850 Evo impressed in AS SSD’s small file tests. In the 4K read
benchmark its pace of 43MB/s actually beat the 850 Pro, and when writing
its 96MB/s result wasn’t far behind Samsung’s more expensive product.
Evo continued its good form in the 4K-64 test, where it wasn’t far
behind the Pro drive and still proved faster than most competitors.
benchmarks measure performance across a wide range of file sizes, and
here the Evo’s TLC memory proved inconsistent. The Evo was at its best
when handling small files: its 419MB/s 8K read and 383MB/s 8K write
results smash the Crucial MX100, and it maintained its lead over the
cheaper drive when reading files up to 64KB in size – and in every file
The Evo fell behind in Atto’s larger file read
tests, where it topped out at 550MB/s. That’s behind the 850 Pro and the
cheaper Crucial drive.
The IOMeter benchmark evaluates an SSD’s
longer-term performance, and the mid-range Evo fell between its two
rivals in our tests. Its all-in-one result of 5,270 I/Os is good: unable
to match the 7,826 I/Os scored by the pricier Pro, but miles ahead of
the 2,426 I/Os scored by the MX100.
The Evo sat between its
competitors in other IOMeter tests. Its 202MB/s pace was virtually in
between the 300MB/s and 93MB/s results returned by the Pro and MX100
drives, and the Evo’s average response time of 0.18ms was faster than
the Crucial but a tad slower than the other Samsung.
Other things to consider
850 Evo comes with a five-year warranty. That’s two years better than
the deal provided with the last generation’s 850 Evo drive, but it’s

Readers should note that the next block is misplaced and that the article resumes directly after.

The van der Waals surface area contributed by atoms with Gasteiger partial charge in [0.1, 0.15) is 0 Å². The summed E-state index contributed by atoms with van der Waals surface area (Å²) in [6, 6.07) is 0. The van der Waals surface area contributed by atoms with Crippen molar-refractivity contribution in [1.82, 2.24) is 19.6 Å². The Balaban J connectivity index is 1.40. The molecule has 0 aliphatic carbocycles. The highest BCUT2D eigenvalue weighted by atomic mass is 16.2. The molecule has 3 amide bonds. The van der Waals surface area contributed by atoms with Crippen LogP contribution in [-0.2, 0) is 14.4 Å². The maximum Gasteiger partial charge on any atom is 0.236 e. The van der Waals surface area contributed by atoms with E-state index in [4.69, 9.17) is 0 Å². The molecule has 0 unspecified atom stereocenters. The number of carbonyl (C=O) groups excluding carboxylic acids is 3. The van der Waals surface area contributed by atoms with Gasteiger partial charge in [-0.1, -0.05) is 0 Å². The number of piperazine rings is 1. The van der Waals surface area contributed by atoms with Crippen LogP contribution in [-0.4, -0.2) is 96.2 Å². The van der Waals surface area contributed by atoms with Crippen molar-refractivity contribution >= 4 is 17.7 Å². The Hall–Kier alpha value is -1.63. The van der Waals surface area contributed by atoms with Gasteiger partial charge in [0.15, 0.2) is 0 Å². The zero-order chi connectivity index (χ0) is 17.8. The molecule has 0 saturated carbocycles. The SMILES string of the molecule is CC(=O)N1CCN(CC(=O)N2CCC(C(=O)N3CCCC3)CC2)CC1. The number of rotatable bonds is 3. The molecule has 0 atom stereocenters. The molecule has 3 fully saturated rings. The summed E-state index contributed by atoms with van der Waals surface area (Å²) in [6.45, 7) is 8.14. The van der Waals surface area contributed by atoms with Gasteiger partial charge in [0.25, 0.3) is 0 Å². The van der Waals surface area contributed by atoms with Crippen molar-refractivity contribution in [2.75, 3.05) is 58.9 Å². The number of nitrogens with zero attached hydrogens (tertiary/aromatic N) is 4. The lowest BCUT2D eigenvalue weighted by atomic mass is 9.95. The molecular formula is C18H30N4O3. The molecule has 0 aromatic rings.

half the length of the generous coverage that comes with the Pro drive.
two Samsung drives don’t differ when it comes to their boxed extras –
neither have any. That’s a tad disappointing, as SSDs used to come with
caddies, blankers and even external enclosures, but it’s becoming more
commonplace as costs are cut.
We’ve reviewed the 250GB version of
the Evo, which costs £110 – a tempting 44p-per-gigabyte. That makes it
better value than the 256GB 850 Pro, which now sits at £136, or
53p-per-gigabyte. It still can’t compete with the Crucial – its 256GB
version costs just £78.
The 850 Evo is available in three
different capacities, too. The smaller 120GB model costs a slim £72, but
you’ll have to pay £198 for the 500GB model. The largest offers a
whopping 1TB of space but it’ll set you back £360.
Should I Buy the Samsung 850 Evo?
850 Evo strikes a good balance between price and performance. The
inclusion of TLC memory helps reduce the cost, and it’s tempered by 3D
V-NAND, which helps keep performance ahead of budget drives and within
touching distance of the Samsung flagship.
The good pace and £110
price mean the 850 Evo is the best mid-range SSD we’ve seen, but the
shrinking prices and increasing capacities of this market mean the
margins between competing products are smaller than ever. The MX100 is a
good budget alternative for modest machines, and the 850 Pro delivers
better performance for a little extra cash.
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Evo mixes cheaper memory with 3D V-NAND technology to strike a keen
balance between price and performance, and it makes for an SSD that’s
one of the best mid-range drives we’ve ever seen. The faster 850 Pro
isn’t much more expensive, though, and capable budget SSDs are available
for even less cash.